Over the course of that year, I quit the blog, I shoved all of the clothes I never wanted to wear in the closet and didn’t open it for months. I started to think, “How many other women are feeling this overwhelmed?” Outside of my closet on a rolling rack, I created a paired-down wardrobe of pieces that I would always reach for. Some were pieces I spent a little more money on, like my favorite cashmere sweater. Some were pieces I’ve designed for myself (including a version of what is now our Twiggy dress). One was a vintage Oscar de la Renta jacket that I had worn for special occasions only, but was now wearing with jeans and t-shirts because it was so versatile. What I found with this experiment of mine was that dressing with these few “quality” pieces, yet styling them to make them feel different each time, was so much easier than I expected and I always felt great. I was uncovering an actual formula to my style, and it didn’t include a closet full of clothes I would never wear.

You collected magazine tears for years and eventually cataloged them all. Why did you do this?
Since I can remember, I’ve saved pages of inspiration from magazines. If there was something about a page that made me stop and look for longer than a second, I would rip it out and save it in plastic sleeves in big black binders. Later, when I got my first iMac, I created a folder to dump anything I would find on the internet that gave me that “let me look for a second longer” feeling—kind of like my own personal Pinterest before Pinterest! When I came up with the initial idea for Classic Six, I knew it was time to organize it all in the name of research. I was certain I wanted a collection of go-to pieces, but I didn’t want to just design these pieces based on what I was loving at the moment. I wanted to design based on styles and silhouettes that I have loved for years and years; styles that have stood the test of time. I organized and sorted them into categories. Those that I had responded to 15 years earlier and was still stopping and staring at were the pieces I knew I had to further explore.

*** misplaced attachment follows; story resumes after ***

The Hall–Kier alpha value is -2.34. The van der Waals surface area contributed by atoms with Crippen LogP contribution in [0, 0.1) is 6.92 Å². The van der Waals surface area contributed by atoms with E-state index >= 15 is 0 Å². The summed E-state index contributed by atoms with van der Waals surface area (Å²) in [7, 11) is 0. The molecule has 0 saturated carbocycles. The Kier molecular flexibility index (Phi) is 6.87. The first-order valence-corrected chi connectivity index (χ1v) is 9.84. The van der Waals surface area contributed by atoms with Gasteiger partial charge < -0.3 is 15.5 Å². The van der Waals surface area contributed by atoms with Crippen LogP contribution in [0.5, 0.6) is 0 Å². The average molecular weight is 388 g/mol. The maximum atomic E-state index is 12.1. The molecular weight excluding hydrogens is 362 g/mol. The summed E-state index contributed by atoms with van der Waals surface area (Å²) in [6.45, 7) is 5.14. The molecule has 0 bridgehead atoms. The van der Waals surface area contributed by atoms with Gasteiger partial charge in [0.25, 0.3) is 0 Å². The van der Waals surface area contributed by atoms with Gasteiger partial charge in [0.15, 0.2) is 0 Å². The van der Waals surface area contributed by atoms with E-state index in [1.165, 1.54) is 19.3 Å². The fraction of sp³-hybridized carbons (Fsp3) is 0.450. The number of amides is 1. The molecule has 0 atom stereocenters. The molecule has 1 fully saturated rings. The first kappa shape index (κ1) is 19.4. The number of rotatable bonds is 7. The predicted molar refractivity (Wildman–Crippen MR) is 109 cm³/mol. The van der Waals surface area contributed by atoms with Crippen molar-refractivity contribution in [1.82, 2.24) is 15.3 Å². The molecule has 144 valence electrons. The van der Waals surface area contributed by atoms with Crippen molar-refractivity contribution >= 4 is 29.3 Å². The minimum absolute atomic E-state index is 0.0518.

And this anthology of outfits from the past two decades formed the basis for Classic Six?